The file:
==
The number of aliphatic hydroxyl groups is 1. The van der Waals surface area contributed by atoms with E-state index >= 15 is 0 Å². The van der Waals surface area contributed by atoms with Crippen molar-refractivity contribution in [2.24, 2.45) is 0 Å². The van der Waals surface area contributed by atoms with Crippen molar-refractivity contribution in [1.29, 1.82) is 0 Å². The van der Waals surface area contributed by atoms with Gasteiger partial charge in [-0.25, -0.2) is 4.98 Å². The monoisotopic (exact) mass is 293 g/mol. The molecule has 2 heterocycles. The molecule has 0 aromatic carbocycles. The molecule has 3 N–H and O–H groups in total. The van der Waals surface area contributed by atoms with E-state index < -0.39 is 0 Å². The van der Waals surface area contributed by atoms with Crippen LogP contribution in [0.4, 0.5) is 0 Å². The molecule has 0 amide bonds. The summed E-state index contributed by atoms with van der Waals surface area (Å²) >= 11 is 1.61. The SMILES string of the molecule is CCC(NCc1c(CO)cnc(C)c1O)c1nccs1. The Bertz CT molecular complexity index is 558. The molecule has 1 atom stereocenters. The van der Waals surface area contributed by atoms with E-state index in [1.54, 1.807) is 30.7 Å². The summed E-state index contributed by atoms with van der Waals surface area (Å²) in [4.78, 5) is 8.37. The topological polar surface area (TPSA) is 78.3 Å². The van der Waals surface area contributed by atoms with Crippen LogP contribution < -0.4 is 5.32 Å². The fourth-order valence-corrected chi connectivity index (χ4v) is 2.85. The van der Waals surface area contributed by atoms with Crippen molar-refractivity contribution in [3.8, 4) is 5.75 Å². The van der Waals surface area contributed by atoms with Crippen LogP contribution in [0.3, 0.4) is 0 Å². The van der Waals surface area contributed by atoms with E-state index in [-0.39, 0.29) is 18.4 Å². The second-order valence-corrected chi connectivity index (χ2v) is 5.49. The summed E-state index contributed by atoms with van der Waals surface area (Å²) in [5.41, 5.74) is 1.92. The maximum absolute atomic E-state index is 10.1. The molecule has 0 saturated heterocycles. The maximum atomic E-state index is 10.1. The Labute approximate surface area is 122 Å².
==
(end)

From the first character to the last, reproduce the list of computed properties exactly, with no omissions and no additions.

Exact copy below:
The number of aliphatic hydroxyl groups is 1. The van der Waals surface area contributed by atoms with E-state index >= 15 is 0 Å². The van der Waals surface area contributed by atoms with Crippen molar-refractivity contribution in [2.24, 2.45) is 0 Å². The van der Waals surface area contributed by atoms with Crippen molar-refractivity contribution in [1.29, 1.82) is 0 Å². The van der Waals surface area contributed by atoms with Gasteiger partial charge in [-0.25, -0.2) is 4.98 Å². The monoisotopic (exact) mass is 293 g/mol. The molecule has 2 heterocycles. The molecule has 0 aromatic carbocycles. The molecule has 3 N–H and O–H groups in total. The van der Waals surface area contributed by atoms with E-state index < -0.39 is 0 Å². The van der Waals surface area contributed by atoms with Crippen LogP contribution in [0.4, 0.5) is 0 Å². The molecule has 0 amide bonds. The summed E-state index contributed by atoms with van der Waals surface area (Å²) >= 11 is 1.61. The SMILES string of the molecule is CCC(NCc1c(CO)cnc(C)c1O)c1nccs1. The Bertz CT molecular complexity index is 558. The molecule has 1 atom stereocenters. The van der Waals surface area contributed by atoms with E-state index in [1.54, 1.807) is 30.7 Å². The summed E-state index contributed by atoms with van der Waals surface area (Å²) in [4.78, 5) is 8.37. The topological polar surface area (TPSA) is 78.3 Å². The van der Waals surface area contributed by atoms with Crippen LogP contribution < -0.4 is 5.32 Å². The fourth-order valence-corrected chi connectivity index (χ4v) is 2.85. The van der Waals surface area contributed by atoms with Crippen molar-refractivity contribution in [3.8, 4) is 5.75 Å². The van der Waals surface area contributed by atoms with Crippen LogP contribution in [0.3, 0.4) is 0 Å². The van der Waals surface area contributed by atoms with E-state index in [-0.39, 0.29) is 18.4 Å². The second-order valence-corrected chi connectivity index (χ2v) is 5.49. The summed E-state index contributed by atoms with van der Waals surface area (Å²) in [5.41, 5.74) is 1.92. The maximum absolute atomic E-state index is 10.1. The molecule has 0 saturated heterocycles. The maximum atomic E-state index is 10.1. The Labute approximate surface area is 122 Å².